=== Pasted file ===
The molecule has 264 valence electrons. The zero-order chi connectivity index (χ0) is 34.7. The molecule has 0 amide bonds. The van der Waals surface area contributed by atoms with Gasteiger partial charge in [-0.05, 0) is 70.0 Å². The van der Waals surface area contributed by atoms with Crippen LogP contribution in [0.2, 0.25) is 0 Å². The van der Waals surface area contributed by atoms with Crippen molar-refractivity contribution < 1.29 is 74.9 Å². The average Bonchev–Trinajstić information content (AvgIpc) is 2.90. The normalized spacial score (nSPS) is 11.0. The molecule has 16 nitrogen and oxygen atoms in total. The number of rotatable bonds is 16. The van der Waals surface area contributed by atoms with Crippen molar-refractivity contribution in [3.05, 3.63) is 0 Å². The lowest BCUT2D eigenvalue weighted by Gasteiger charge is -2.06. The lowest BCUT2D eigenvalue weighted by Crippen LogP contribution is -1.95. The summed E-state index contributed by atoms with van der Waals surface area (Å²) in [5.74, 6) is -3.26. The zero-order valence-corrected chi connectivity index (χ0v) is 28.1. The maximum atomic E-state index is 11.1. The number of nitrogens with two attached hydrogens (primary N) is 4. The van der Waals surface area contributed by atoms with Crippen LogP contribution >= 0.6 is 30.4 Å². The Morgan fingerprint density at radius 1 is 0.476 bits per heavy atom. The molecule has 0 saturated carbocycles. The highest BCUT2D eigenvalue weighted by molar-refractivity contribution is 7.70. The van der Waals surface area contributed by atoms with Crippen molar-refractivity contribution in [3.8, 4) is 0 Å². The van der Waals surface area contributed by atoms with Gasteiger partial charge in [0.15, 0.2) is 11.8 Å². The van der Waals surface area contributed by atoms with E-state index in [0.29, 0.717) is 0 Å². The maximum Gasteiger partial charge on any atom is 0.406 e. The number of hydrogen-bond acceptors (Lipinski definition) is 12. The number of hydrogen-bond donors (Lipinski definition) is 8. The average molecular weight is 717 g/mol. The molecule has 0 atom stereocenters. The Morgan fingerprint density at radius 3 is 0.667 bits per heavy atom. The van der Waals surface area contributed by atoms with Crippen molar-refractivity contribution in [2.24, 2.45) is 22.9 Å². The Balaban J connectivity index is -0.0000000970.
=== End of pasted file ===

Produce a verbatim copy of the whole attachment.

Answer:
The molecule has 264 valence electrons. The zero-order chi connectivity index (χ0) is 34.7. The molecule has 0 amide bonds. The van der Waals surface area contributed by atoms with Gasteiger partial charge in [-0.05, 0) is 70.0 Å². The van der Waals surface area contributed by atoms with Crippen LogP contribution in [0.2, 0.25) is 0 Å². The van der Waals surface area contributed by atoms with Crippen molar-refractivity contribution < 1.29 is 74.9 Å². The average Bonchev–Trinajstić information content (AvgIpc) is 2.90. The normalized spacial score (nSPS) is 11.0. The molecule has 16 nitrogen and oxygen atoms in total. The number of rotatable bonds is 16. The van der Waals surface area contributed by atoms with Crippen molar-refractivity contribution in [3.05, 3.63) is 0 Å². The lowest BCUT2D eigenvalue weighted by Gasteiger charge is -2.06. The lowest BCUT2D eigenvalue weighted by Crippen LogP contribution is -1.95. The summed E-state index contributed by atoms with van der Waals surface area (Å²) in [5.74, 6) is -3.26. The zero-order valence-corrected chi connectivity index (χ0v) is 28.1. The maximum atomic E-state index is 11.1. The number of nitrogens with two attached hydrogens (primary N) is 4. The van der Waals surface area contributed by atoms with Crippen LogP contribution >= 0.6 is 30.4 Å². The Morgan fingerprint density at radius 1 is 0.476 bits per heavy atom. The molecule has 0 saturated carbocycles. The highest BCUT2D eigenvalue weighted by molar-refractivity contribution is 7.70. The van der Waals surface area contributed by atoms with Crippen molar-refractivity contribution in [3.8, 4) is 0 Å². The van der Waals surface area contributed by atoms with Gasteiger partial charge in [0.15, 0.2) is 11.8 Å². The van der Waals surface area contributed by atoms with E-state index in [0.29, 0.717) is 0 Å². The maximum Gasteiger partial charge on any atom is 0.406 e. The number of hydrogen-bond acceptors (Lipinski definition) is 12. The number of hydrogen-bond donors (Lipinski definition) is 8. The average molecular weight is 717 g/mol. The molecule has 0 atom stereocenters. The Morgan fingerprint density at radius 3 is 0.667 bits per heavy atom. The van der Waals surface area contributed by atoms with Crippen molar-refractivity contribution in [2.24, 2.45) is 22.9 Å². The Balaban J connectivity index is -0.0000000970.